New toy box game discs contain toy box games involving tower defense and dungeon crawling that can be played when setting the disc in its rightful slot (top middle of the pad). These color-tinted discs have a physically raised pyramid shape, so players know they cannot place a set piece on top of these discs. Players will probably have to turn the pad upside down to get them out as well since they fit very snuggly in the hexagon slot.
The power discs involve costumes, vehicles, environments, team-up, events, and special powers, but can only still be purchased in the foil packs instead of individually, so it will be difficult to collect all 59 set discs (hexagon-shaped) and 25 power discs (round) without having duplicates. The duplicates make the collecting and trading aspects, but it would be nice if players had the option of buying them individually in clear packaging so they know what they’re getting. Note: There were 17 round power discs from the first Disney Infinity game.
The characters are the main focus here and can reach up to Level 20 skill level…that’s every character even mainstays from the first Disney Infinity game (37 total). All characters (enemy or hero) are “KO’d”, so they don’t die or permanently leave the game. Characters have familiar actions within the amazing worlds and they can interact with various objects. Each character has a skill tree where players can expand skills using acquired points throughout gameplay. Skills areas are speed, ranged attacks, melee attacks and healing.
The initial Marvel character “wave” includes 21 and the upcoming Disney “wave” will include Jasmine, Merida, Aladdin, Tinkerbell, Stitch (voiced by Chris Sanders), Maleficent, and Donald Duck plus Big Hero 6 characters Hiro and Brymax (9 total). Developers have thankfully fixed the overlapping sound dialogue miscues from the previous Disney Infinity version where triggered actions would interrupt the narration already in progress.
Players can boost their character powers with unlockables and various items like sparks, which are acquired from breaking objects. Purple sparks increase a character’s special abilities while orange ones boost power.
Spider-Man gets the same open world movements and web slinging as in the non-Disney stand-alone video games, which is a great plus. Players can also get some original voice talent for the characters like Samuel L. Jackson for Nick Fury, but most are unfortunately missing-in-action.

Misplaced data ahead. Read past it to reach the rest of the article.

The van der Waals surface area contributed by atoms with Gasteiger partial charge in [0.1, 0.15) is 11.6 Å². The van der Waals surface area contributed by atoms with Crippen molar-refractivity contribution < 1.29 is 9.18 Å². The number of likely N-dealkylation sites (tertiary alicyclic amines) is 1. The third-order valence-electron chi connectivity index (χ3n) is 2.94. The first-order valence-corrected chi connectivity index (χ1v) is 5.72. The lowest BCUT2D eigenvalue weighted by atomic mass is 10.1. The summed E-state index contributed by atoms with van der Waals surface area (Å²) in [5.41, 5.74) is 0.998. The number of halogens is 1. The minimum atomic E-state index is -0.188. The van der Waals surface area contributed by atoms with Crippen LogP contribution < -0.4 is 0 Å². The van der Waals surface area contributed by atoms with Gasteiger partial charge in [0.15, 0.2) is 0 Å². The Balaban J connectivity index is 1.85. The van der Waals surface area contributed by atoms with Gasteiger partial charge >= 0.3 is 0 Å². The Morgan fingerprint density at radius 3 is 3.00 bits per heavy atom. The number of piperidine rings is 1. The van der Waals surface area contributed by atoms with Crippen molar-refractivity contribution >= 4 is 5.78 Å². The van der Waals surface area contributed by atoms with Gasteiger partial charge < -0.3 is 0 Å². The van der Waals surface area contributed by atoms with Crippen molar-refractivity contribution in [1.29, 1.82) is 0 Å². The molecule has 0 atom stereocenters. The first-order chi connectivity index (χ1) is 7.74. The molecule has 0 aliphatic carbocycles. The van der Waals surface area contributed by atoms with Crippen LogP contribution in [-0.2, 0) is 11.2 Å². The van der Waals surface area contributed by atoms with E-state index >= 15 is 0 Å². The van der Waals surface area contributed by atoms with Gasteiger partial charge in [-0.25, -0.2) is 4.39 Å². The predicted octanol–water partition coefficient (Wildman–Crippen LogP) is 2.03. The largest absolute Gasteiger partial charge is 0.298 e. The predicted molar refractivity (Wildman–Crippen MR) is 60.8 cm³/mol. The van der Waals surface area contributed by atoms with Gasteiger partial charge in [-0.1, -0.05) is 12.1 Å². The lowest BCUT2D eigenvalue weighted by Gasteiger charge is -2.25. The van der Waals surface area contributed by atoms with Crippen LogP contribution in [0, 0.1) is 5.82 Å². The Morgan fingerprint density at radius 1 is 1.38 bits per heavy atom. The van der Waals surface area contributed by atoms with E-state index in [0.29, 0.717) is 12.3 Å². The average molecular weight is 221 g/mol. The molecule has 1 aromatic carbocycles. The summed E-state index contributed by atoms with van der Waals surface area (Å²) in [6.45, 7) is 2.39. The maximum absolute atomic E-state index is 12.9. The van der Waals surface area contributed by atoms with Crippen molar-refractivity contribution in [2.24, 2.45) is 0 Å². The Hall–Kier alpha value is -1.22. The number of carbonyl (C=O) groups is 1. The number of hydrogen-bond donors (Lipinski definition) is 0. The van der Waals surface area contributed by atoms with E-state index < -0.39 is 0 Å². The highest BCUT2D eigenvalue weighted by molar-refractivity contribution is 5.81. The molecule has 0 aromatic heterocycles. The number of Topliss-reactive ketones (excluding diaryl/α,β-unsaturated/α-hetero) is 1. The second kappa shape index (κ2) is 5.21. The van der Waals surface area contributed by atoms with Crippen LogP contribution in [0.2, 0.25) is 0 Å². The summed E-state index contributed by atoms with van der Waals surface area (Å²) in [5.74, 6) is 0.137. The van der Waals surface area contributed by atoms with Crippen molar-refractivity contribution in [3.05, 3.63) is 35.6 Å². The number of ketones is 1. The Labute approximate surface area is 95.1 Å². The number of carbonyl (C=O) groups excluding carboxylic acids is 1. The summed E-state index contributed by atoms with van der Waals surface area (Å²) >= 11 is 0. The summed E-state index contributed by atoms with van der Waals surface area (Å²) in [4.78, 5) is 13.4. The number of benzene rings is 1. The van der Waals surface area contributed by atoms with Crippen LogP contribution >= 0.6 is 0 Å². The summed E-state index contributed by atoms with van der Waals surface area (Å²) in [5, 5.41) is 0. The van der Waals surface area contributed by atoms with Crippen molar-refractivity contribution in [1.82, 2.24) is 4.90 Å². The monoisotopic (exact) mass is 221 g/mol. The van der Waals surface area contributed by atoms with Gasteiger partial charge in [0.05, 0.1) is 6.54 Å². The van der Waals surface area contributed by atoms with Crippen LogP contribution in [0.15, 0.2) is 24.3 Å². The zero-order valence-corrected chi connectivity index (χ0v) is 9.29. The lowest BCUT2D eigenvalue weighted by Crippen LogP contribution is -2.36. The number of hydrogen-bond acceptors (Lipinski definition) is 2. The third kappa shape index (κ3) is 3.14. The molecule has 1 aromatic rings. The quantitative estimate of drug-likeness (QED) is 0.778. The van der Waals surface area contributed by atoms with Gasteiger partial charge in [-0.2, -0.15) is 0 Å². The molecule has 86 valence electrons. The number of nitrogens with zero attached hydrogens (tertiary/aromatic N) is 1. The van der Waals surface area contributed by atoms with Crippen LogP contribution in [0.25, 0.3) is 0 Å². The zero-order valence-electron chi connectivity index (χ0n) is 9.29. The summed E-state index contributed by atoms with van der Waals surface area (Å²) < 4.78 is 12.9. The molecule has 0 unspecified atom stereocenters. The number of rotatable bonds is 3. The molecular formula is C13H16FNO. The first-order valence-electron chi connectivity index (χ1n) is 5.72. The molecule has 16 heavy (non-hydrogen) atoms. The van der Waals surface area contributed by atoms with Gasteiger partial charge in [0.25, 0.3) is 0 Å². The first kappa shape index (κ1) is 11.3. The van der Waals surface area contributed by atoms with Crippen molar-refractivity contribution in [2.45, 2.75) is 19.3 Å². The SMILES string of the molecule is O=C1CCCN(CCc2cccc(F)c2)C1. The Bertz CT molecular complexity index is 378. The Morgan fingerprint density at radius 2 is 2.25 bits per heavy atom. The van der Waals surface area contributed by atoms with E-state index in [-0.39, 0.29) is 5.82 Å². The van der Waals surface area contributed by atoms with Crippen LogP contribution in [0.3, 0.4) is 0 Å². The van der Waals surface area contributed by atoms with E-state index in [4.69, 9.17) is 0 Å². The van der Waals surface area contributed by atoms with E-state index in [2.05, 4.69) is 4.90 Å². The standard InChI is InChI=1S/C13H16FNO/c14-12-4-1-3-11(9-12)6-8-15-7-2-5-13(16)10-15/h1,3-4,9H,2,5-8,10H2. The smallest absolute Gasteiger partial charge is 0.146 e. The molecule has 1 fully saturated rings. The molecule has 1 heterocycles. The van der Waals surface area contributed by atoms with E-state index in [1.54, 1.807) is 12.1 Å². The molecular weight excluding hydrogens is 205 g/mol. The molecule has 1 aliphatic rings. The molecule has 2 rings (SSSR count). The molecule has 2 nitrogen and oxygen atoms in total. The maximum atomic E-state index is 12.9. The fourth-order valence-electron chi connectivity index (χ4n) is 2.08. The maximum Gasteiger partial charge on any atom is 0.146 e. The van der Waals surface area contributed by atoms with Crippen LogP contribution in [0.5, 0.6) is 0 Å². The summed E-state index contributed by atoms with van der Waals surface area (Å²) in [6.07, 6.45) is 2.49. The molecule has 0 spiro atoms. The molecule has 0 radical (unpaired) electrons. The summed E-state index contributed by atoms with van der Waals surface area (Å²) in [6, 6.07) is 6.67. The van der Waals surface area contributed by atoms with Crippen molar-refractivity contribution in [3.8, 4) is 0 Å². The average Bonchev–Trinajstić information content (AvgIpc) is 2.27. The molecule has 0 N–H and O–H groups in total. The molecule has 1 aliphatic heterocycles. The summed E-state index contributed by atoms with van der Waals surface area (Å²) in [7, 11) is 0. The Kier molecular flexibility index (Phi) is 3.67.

Players can easily track characters and discs across both Disney Infinity installments in the Disney Infinity Collection mode. The other collection-type mode, The Hall of Heroes, now also has an additional Hall of Super Heroes.
Treasure Hunt is a playable tour featuring various Disney characters beginning with the upcoming Aladdin and Donald Duck characters. The Disney Treasure Hunt first appears in the main menu then once played there appears in the Toy Box mode.
The concept gallery displays elements once unlocked. Players can always adjust volume of music, effects, and dialogue. The control options only allow inversion options instead of additional button assignment and other customization options. Players can also link/unlink to their Disney account, reset figures (still retains progress of other owners) and change the difficulty (easy, medium or hard).
The tutorial materials works for all player age levels with help in the game and on the hardware (e.g. the pad will light specific slots where players need to place pieces. Players always can use text and audio hints plus video tutorials (keep those subtitles on for younger players).
This highly recommended installment will include more content and has great future potential, especially in next year’s likely third installment, which might include characters from Star Wars and Indiana Jones and Star Wars plus Tron, The Genie, Peter pan, Tarzan, Beast, Goofy, Mulan, Daisy, Minnie, Wall-E, Baloo & Mogli, Roger & Jessica Rabbit, Cruella DeVille, Captain Hook.
Also available on PS3, Xbox 360, Xbox One, and Wii U plus available for free download on iPad, iPhone (coming soon), Windows 8 device and PC. It retails for $74.99 for starter packs (includes game), $34.99 for play set adventures, and $13.99 for character figures (Best Buy, Amazon and other stores)
Source: Disney Infinity Reviewer copy provided by publisher
What I Like: Endless sandbox gameplay, time-saving creation improvements, customization, all age/gender appeal; imaginative building options; DLC and physical pieces; highly entertaining format; well made figures; numerous unlockables; interchangeable set pieces and game discs; Disney Infinity offers synergistic experiences with Marvel, Disney and Pixar franchises
What Needs Improvement: There is still no option to buy specific power discs (frequent duplicates), more control options, more original character voice talent